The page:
keytool -exportcert -alias androiddebugkey -keystore ~/.android/debug.keystore | openssl sha1 -binary | openssl base64

…or this command on Windows…

keytool -exportcert -alias androiddebugkey -keystore %HOMEPATH%\.android\debug.keystore | openssl sha1 -binary | openssl base64

The problem with “blindly” executing these commands is that it makes assumptions that may not be correct for your setup! Let’s look at each of these:

  • -alias androiddebugkey — this assumes you want to use your “debug” keystore. If you want to use your release keystore, you have to change this to the correct alias.
  • -keystore ~/.android/debug.keystore — this should find an android debug.keystore but it won’t be the same debug keystore that Corona uses. On a Mac, the default debug.keystore is located in /Applications/CoronaSDK/Resource Library/Android. In addition, your release keystore may or may not have been stored in the ~/.android folder. Remember that it was created in the folder from which you ran the command. Thus, you should adapt this command line accordingly. It will prompt you for your password, which should be android for the debug keystore. On Windows, that command may work, but it’s unlikely that your release keystore is located in %HOMEPATH\.android.

If you’re using the debug.keystore, you need to specify the path to the Corona version.  If you are using a release version, you need to specify the path to your release version or be in the same folder.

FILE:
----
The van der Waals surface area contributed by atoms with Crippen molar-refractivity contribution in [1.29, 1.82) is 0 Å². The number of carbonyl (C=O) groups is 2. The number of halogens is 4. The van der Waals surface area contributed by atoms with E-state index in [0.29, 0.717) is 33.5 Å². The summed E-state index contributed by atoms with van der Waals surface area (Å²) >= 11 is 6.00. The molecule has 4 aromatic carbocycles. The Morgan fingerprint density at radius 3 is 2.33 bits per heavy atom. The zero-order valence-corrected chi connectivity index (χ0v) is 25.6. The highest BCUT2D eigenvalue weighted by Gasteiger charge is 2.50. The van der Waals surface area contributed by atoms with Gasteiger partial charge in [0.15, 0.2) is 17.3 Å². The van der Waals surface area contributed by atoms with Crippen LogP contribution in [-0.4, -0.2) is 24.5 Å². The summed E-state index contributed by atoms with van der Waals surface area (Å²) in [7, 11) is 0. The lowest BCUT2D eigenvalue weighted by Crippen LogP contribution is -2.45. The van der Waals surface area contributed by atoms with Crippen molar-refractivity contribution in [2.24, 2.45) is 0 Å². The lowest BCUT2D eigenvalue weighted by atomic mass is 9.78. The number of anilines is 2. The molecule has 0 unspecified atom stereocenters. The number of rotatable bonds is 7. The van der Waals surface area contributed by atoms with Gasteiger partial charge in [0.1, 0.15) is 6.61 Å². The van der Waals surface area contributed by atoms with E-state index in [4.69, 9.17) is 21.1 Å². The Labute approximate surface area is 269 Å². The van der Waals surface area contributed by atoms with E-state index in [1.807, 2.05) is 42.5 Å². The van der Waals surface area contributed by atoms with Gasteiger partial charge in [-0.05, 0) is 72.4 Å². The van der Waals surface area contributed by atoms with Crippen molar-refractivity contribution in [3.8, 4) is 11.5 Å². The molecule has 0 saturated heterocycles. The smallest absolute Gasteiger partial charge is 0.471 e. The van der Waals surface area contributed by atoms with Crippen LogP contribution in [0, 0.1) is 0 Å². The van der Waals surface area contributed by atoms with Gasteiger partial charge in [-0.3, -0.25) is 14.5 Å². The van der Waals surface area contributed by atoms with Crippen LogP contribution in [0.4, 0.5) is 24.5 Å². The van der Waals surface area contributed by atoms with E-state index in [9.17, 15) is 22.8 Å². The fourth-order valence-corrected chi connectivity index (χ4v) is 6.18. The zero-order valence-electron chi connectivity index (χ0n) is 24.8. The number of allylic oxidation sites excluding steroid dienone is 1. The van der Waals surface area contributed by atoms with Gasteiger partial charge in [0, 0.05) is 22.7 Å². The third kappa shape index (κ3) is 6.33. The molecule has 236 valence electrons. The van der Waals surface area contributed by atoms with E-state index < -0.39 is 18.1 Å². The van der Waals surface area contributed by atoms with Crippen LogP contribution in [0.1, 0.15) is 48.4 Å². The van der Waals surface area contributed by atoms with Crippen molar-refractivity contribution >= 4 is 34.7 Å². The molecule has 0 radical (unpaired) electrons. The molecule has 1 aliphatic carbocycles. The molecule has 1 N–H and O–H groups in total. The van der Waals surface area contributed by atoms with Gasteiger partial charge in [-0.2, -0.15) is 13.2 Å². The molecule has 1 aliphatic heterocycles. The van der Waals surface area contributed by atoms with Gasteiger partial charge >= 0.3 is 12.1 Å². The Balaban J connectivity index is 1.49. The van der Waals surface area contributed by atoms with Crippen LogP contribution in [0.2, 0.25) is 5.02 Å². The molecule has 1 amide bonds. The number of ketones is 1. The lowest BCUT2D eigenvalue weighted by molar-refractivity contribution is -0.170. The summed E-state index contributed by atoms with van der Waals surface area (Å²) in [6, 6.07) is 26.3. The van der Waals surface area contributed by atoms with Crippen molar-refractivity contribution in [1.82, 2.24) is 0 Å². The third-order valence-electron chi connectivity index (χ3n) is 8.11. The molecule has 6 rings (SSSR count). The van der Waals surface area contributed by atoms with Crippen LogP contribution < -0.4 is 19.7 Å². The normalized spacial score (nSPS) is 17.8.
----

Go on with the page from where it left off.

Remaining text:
Note that you can use Corona to find your keystore and alias. Just open up the Android Build dialog from within the Corona Simulator (File > Build > Android…). Your alias will show in one of the fields and the keystore with a path will show in the other:

coronafb1

If necessary, pull down on that field to see the full path:

coronafb2

Once you have this information, use the system’s “cd” command from the command line to change directory to that folder. From there, execute the keytool command like this, where yourkeyalias and yourkeystore.keystore are the names from the Corona build dialog box.

keytool -exportcert -alias yourkeyalias -keystore yourkeystore.keystore | openssl sha1 -binary | openssl base64

This will output the keyhash string to the Terminal/console. You can now copy that string and apply it to the proper field in the Facebook Portal.

android_fb

IAn easy way to obtain the key hash is from Facebook itself.  If you put in any incorrect key hash into the Facebook developer’s portal and try to run your app, Facebook will throw an error and print in your device’s console log the key hash it’s expecting from you.  Use:

adb logcat

and look for the error from Facebook.  You will see the hash key there, but it wont’ be formatted correctly.  You will need to copy the string from the log and change any hyphens “-” to a plus sign “+” and convert the underscore “_” to a front slash “/”.  You can then add this new key hash to the Facebook developer portal and change it.